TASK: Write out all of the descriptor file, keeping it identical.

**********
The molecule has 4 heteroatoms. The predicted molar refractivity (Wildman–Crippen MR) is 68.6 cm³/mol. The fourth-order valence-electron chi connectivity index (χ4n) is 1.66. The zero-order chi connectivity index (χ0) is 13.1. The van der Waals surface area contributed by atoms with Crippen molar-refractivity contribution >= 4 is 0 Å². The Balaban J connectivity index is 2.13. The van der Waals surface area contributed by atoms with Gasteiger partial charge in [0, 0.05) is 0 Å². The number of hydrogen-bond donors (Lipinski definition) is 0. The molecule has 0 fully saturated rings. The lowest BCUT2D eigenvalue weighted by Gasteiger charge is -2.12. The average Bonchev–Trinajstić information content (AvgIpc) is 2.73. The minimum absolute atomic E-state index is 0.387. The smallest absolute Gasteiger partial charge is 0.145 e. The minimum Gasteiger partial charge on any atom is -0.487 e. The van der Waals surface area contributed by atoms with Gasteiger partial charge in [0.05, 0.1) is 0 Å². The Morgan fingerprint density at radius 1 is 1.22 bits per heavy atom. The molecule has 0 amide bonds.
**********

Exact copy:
The molecule has 4 heteroatoms. The predicted molar refractivity (Wildman–Crippen MR) is 68.6 cm³/mol. The fourth-order valence-electron chi connectivity index (χ4n) is 1.66. The zero-order chi connectivity index (χ0) is 13.1. The van der Waals surface area contributed by atoms with Crippen molar-refractivity contribution >= 4 is 0 Å². The Balaban J connectivity index is 2.13. The van der Waals surface area contributed by atoms with Gasteiger partial charge in [0, 0.05) is 0 Å². The number of hydrogen-bond donors (Lipinski definition) is 0. The molecule has 0 fully saturated rings. The lowest BCUT2D eigenvalue weighted by Gasteiger charge is -2.12. The average Bonchev–Trinajstić information content (AvgIpc) is 2.73. The minimum absolute atomic E-state index is 0.387. The smallest absolute Gasteiger partial charge is 0.145 e. The minimum Gasteiger partial charge on any atom is -0.487 e. The van der Waals surface area contributed by atoms with Gasteiger partial charge in [0.05, 0.1) is 0 Å². The Morgan fingerprint density at radius 1 is 1.22 bits per heavy atom. The molecule has 0 amide bonds.